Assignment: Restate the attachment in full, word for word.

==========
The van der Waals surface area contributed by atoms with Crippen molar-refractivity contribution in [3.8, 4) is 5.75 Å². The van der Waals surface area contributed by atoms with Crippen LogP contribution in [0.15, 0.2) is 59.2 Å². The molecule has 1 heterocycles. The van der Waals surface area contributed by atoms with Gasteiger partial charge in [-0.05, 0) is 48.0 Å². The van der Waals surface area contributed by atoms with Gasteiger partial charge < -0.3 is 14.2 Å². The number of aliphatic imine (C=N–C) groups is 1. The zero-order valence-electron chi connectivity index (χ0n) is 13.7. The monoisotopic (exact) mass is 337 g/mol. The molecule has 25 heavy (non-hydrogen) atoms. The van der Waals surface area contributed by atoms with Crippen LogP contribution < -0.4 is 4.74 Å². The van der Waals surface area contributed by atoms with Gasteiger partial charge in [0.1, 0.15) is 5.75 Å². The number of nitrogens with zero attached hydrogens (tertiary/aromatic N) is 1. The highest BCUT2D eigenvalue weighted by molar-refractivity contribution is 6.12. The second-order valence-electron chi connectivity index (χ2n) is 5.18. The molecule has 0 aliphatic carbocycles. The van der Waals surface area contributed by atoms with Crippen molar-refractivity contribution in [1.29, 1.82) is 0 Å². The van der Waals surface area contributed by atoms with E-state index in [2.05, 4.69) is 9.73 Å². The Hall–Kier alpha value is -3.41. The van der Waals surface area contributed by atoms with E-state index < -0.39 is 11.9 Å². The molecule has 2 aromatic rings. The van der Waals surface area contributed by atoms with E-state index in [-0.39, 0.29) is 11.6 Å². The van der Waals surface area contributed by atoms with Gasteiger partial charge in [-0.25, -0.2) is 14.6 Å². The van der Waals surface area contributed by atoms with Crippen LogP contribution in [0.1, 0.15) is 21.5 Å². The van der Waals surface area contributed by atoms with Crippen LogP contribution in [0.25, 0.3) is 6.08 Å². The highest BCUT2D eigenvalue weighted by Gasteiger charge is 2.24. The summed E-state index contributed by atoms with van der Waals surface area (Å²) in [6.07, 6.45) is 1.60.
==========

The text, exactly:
The van der Waals surface area contributed by atoms with Crippen molar-refractivity contribution in [3.8, 4) is 5.75 Å². The van der Waals surface area contributed by atoms with Crippen LogP contribution in [0.15, 0.2) is 59.2 Å². The molecule has 1 heterocycles. The van der Waals surface area contributed by atoms with Gasteiger partial charge in [-0.05, 0) is 48.0 Å². The van der Waals surface area contributed by atoms with Gasteiger partial charge < -0.3 is 14.2 Å². The number of aliphatic imine (C=N–C) groups is 1. The zero-order valence-electron chi connectivity index (χ0n) is 13.7. The monoisotopic (exact) mass is 337 g/mol. The molecule has 25 heavy (non-hydrogen) atoms. The van der Waals surface area contributed by atoms with Crippen LogP contribution < -0.4 is 4.74 Å². The van der Waals surface area contributed by atoms with Gasteiger partial charge in [0.1, 0.15) is 5.75 Å². The number of nitrogens with zero attached hydrogens (tertiary/aromatic N) is 1. The highest BCUT2D eigenvalue weighted by molar-refractivity contribution is 6.12. The second-order valence-electron chi connectivity index (χ2n) is 5.18. The molecule has 0 aliphatic carbocycles. The van der Waals surface area contributed by atoms with Crippen molar-refractivity contribution in [1.29, 1.82) is 0 Å². The van der Waals surface area contributed by atoms with E-state index in [2.05, 4.69) is 9.73 Å². The Hall–Kier alpha value is -3.41. The van der Waals surface area contributed by atoms with E-state index < -0.39 is 11.9 Å². The molecule has 2 aromatic rings. The van der Waals surface area contributed by atoms with E-state index in [-0.39, 0.29) is 11.6 Å². The van der Waals surface area contributed by atoms with Gasteiger partial charge in [-0.25, -0.2) is 14.6 Å². The van der Waals surface area contributed by atoms with Crippen LogP contribution in [0.1, 0.15) is 21.5 Å². The van der Waals surface area contributed by atoms with Crippen LogP contribution in [0.25, 0.3) is 6.08 Å². The highest BCUT2D eigenvalue weighted by Gasteiger charge is 2.24. The summed E-state index contributed by atoms with van der Waals surface area (Å²) in [6.07, 6.45) is 1.60.